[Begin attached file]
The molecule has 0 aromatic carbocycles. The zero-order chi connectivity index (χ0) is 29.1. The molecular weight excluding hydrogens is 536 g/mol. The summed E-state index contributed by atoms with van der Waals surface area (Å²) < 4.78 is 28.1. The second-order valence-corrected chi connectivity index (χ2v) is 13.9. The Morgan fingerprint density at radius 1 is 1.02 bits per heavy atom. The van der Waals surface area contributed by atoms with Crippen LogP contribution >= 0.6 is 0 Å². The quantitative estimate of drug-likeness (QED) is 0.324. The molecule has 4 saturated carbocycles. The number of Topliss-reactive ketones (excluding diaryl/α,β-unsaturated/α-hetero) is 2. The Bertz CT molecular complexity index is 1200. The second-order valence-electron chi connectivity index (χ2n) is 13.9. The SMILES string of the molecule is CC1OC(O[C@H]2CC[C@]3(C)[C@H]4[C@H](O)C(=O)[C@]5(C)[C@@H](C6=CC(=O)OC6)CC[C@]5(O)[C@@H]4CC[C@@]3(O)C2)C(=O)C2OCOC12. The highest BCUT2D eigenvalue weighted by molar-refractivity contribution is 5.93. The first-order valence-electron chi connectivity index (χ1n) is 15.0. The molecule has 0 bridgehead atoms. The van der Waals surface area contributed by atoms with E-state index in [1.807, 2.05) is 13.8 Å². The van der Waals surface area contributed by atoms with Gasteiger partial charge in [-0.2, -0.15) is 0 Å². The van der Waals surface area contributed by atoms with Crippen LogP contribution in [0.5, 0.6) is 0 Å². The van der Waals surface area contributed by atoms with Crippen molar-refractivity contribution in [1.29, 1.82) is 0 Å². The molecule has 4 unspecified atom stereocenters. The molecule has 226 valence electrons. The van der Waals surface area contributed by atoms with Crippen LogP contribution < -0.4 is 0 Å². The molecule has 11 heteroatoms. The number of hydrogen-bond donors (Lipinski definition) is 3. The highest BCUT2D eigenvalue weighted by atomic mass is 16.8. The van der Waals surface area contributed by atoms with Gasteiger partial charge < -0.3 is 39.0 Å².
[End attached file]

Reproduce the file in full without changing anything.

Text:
The molecule has 0 aromatic carbocycles. The zero-order chi connectivity index (χ0) is 29.1. The molecular weight excluding hydrogens is 536 g/mol. The summed E-state index contributed by atoms with van der Waals surface area (Å²) < 4.78 is 28.1. The second-order valence-corrected chi connectivity index (χ2v) is 13.9. The Morgan fingerprint density at radius 1 is 1.02 bits per heavy atom. The van der Waals surface area contributed by atoms with Crippen LogP contribution >= 0.6 is 0 Å². The quantitative estimate of drug-likeness (QED) is 0.324. The molecule has 4 saturated carbocycles. The number of Topliss-reactive ketones (excluding diaryl/α,β-unsaturated/α-hetero) is 2. The Bertz CT molecular complexity index is 1200. The second-order valence-electron chi connectivity index (χ2n) is 13.9. The SMILES string of the molecule is CC1OC(O[C@H]2CC[C@]3(C)[C@H]4[C@H](O)C(=O)[C@]5(C)[C@@H](C6=CC(=O)OC6)CC[C@]5(O)[C@@H]4CC[C@@]3(O)C2)C(=O)C2OCOC12. The highest BCUT2D eigenvalue weighted by molar-refractivity contribution is 5.93. The first-order valence-electron chi connectivity index (χ1n) is 15.0. The molecule has 0 bridgehead atoms. The van der Waals surface area contributed by atoms with E-state index in [1.807, 2.05) is 13.8 Å². The van der Waals surface area contributed by atoms with Gasteiger partial charge in [-0.2, -0.15) is 0 Å². The van der Waals surface area contributed by atoms with Crippen LogP contribution in [0.5, 0.6) is 0 Å². The van der Waals surface area contributed by atoms with Crippen molar-refractivity contribution in [1.29, 1.82) is 0 Å². The molecule has 4 unspecified atom stereocenters. The molecule has 226 valence electrons. The van der Waals surface area contributed by atoms with Crippen LogP contribution < -0.4 is 0 Å². The molecule has 11 heteroatoms. The number of hydrogen-bond donors (Lipinski definition) is 3. The highest BCUT2D eigenvalue weighted by atomic mass is 16.8. The van der Waals surface area contributed by atoms with Gasteiger partial charge < -0.3 is 39.0 Å².